Eilert Sundts hus
4th floor (map)
Moltke Moesvei 31
Main discipline: Educational Science
Lecturer: Professor Phillip W. Jones
The University of Sydney, Australia
Education cannot escape being profoundly influenced through the economic, political and cultural effects of globalisation. Our understanding and promotion of educational change need more than ever to take the global dimension into account. This perspective helps explain the increasing inequities dividing the worlds peoples, and helps us assess prospects for peace, security and the strengthening of democratic institutions.
The course explores the globalisation effect on education in a comparative perspective. It begins with the problem of defining globalisation, and examines a range of emerging paradigms that help interpret globalisation phenomena. From that point, a range of world education trends and issues is introduced, through which the impact of globalisation can be examined.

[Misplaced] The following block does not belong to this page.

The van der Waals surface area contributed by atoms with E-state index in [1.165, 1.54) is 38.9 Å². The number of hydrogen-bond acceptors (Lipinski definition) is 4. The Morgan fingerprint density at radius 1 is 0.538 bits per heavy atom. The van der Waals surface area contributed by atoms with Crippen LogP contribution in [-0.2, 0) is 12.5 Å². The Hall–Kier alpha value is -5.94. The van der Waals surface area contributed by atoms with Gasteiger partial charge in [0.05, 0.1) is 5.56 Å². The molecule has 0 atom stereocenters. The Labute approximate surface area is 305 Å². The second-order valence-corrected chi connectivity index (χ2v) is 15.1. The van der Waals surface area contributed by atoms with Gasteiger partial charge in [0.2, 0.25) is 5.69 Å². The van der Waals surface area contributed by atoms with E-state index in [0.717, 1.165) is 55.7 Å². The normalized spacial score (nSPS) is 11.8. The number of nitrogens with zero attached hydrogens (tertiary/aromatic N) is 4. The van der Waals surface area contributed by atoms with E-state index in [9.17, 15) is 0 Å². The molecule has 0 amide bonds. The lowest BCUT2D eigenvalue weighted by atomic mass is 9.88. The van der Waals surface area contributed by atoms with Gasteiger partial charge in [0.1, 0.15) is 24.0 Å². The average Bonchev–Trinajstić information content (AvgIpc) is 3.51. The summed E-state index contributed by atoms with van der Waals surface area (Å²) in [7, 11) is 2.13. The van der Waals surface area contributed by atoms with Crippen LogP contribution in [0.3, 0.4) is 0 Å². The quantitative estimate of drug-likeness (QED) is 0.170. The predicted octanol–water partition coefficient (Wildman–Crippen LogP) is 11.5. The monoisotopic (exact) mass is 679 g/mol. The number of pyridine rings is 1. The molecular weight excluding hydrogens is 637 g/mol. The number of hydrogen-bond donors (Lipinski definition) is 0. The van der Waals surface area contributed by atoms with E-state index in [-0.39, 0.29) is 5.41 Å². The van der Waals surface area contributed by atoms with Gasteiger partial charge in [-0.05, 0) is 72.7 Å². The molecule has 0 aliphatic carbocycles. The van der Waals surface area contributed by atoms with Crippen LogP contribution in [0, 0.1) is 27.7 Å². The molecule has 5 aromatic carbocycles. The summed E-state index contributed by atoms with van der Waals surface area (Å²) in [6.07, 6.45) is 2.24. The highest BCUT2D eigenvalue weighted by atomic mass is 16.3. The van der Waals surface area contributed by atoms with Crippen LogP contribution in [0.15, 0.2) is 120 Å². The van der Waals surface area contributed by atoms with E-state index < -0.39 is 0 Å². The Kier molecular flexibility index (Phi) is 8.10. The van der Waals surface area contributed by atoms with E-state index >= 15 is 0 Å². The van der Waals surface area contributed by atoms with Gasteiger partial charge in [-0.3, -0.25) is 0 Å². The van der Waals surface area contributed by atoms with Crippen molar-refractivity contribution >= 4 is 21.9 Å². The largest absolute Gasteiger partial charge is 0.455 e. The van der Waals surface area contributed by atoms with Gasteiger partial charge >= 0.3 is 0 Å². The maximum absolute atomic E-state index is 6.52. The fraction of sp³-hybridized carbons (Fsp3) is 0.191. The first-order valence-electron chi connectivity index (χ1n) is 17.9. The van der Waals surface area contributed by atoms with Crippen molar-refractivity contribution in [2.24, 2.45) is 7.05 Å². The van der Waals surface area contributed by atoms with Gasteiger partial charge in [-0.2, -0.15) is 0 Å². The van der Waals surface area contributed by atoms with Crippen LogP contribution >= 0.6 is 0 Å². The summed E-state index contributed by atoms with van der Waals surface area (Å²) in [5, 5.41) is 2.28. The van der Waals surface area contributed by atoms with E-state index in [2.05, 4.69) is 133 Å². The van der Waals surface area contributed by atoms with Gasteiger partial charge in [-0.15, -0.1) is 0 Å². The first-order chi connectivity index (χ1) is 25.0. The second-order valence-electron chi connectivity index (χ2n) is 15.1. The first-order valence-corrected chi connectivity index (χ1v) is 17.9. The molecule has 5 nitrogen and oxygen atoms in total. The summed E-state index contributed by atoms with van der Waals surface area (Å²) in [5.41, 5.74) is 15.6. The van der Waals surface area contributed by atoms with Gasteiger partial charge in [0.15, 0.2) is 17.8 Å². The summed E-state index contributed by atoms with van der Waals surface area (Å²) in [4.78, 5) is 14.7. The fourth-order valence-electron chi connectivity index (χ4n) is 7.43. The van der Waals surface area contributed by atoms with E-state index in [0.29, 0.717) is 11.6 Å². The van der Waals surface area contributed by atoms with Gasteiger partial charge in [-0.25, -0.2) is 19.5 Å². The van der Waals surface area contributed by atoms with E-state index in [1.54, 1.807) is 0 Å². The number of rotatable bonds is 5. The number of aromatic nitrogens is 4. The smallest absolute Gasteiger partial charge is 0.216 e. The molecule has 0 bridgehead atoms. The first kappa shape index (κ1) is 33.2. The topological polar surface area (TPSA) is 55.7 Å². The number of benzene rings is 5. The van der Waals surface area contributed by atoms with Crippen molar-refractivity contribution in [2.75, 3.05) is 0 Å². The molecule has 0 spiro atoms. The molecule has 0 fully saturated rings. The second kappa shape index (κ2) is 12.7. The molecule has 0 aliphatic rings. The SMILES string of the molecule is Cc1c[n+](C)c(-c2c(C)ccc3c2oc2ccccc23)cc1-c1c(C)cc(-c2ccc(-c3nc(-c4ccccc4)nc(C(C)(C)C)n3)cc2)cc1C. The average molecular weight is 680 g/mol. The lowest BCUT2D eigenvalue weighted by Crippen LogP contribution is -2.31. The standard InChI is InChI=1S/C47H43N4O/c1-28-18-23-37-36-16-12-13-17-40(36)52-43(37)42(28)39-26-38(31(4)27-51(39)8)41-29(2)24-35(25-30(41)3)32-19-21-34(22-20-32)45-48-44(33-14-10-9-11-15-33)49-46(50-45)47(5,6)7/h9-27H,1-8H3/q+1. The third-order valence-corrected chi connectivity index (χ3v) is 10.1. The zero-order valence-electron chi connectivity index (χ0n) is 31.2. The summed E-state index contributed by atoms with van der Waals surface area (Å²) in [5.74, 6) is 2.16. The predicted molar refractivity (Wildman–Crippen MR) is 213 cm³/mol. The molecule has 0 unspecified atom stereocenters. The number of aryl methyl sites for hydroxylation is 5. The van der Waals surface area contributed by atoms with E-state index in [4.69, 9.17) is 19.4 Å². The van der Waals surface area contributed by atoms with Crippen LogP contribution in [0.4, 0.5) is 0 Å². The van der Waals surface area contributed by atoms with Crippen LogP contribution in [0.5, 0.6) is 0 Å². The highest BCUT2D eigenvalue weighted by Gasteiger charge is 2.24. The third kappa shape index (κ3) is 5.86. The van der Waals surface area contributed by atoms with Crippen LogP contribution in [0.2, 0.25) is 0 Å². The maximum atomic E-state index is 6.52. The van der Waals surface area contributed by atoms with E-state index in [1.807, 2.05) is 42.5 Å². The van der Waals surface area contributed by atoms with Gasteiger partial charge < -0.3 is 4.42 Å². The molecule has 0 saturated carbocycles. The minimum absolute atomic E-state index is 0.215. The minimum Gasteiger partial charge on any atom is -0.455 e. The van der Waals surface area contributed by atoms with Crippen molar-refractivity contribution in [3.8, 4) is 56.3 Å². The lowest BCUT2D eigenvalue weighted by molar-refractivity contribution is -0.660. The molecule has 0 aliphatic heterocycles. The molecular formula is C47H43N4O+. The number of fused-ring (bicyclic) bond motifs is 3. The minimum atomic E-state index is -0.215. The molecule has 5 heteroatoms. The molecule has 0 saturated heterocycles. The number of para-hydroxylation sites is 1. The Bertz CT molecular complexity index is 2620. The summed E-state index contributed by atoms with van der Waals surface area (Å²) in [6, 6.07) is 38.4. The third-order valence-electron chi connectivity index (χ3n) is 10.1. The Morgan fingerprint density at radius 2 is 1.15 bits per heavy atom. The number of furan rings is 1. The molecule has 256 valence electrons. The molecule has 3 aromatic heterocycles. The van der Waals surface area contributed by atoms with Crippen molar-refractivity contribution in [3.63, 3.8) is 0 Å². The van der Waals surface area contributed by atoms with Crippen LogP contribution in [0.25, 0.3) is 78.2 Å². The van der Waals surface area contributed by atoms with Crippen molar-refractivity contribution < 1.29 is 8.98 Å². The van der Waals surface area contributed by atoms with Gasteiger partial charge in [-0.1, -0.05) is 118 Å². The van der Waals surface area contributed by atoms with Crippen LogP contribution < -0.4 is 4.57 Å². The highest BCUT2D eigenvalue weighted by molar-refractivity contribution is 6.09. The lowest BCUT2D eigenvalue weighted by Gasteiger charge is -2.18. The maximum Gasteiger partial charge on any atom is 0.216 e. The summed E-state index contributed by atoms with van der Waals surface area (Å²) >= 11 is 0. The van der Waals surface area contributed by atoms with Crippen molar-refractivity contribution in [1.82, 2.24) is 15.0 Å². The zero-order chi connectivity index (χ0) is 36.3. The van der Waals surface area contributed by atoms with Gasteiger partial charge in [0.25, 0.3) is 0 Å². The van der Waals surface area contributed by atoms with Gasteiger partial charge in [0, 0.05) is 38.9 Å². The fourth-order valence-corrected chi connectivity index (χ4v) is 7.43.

These include the globalisation of labour markets and the emergence of market forces in education; knowledge as a global construct; shifting interpretations of the relationship between education and development; global organisations and their agenda in education, particularly the World Bank and UNESCO; and students, educational professionals and intellectuals in a globalising world. Implications for aid, international student mobility and international co-operation in education will be assessed.
Phillip W. Jones is Head of the School of Social, Policy and Curriculum Studies, The University of Sydney, Australia. His main research interests concern the interactions between education, development and globalisation. He has published two influential books on this: World Bank Financing of Education: Lending, Learning and Development (London and New York: Routledge 1992), and International Policies for Third World Education: UNESCO, Literacy and Development (London and New York: Routledge 1988). Phillip Jones is a former Chair of the Education Group of the Australian National Commission for UNESCO, a former Deputy Director of the International Development Program of Australian Universities and Colleges, and has held many consultative and collaborative positions in a range of international and regional organisations.